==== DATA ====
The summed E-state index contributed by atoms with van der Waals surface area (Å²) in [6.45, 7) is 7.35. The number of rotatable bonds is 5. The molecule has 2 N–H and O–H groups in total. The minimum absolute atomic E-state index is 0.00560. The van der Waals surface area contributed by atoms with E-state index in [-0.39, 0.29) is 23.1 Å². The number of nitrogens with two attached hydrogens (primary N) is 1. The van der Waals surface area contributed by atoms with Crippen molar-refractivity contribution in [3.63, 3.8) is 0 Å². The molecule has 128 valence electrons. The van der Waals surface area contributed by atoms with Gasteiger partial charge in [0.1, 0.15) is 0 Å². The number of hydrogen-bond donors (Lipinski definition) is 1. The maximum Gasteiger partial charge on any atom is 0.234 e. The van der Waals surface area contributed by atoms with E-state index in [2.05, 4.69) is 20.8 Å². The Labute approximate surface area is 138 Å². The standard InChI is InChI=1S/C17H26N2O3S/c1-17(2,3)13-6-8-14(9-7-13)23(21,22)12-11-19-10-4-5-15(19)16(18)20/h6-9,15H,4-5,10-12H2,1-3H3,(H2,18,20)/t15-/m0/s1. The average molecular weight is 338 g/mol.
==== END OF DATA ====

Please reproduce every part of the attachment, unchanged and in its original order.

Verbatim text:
The summed E-state index contributed by atoms with van der Waals surface area (Å²) in [6.45, 7) is 7.35. The number of rotatable bonds is 5. The molecule has 2 N–H and O–H groups in total. The minimum absolute atomic E-state index is 0.00560. The van der Waals surface area contributed by atoms with E-state index in [-0.39, 0.29) is 23.1 Å². The number of nitrogens with two attached hydrogens (primary N) is 1. The van der Waals surface area contributed by atoms with Crippen molar-refractivity contribution in [3.63, 3.8) is 0 Å². The molecule has 128 valence electrons. The van der Waals surface area contributed by atoms with Gasteiger partial charge in [0.1, 0.15) is 0 Å². The number of hydrogen-bond donors (Lipinski definition) is 1. The maximum Gasteiger partial charge on any atom is 0.234 e. The van der Waals surface area contributed by atoms with E-state index in [2.05, 4.69) is 20.8 Å². The Labute approximate surface area is 138 Å². The standard InChI is InChI=1S/C17H26N2O3S/c1-17(2,3)13-6-8-14(9-7-13)23(21,22)12-11-19-10-4-5-15(19)16(18)20/h6-9,15H,4-5,10-12H2,1-3H3,(H2,18,20)/t15-/m0/s1. The average molecular weight is 338 g/mol.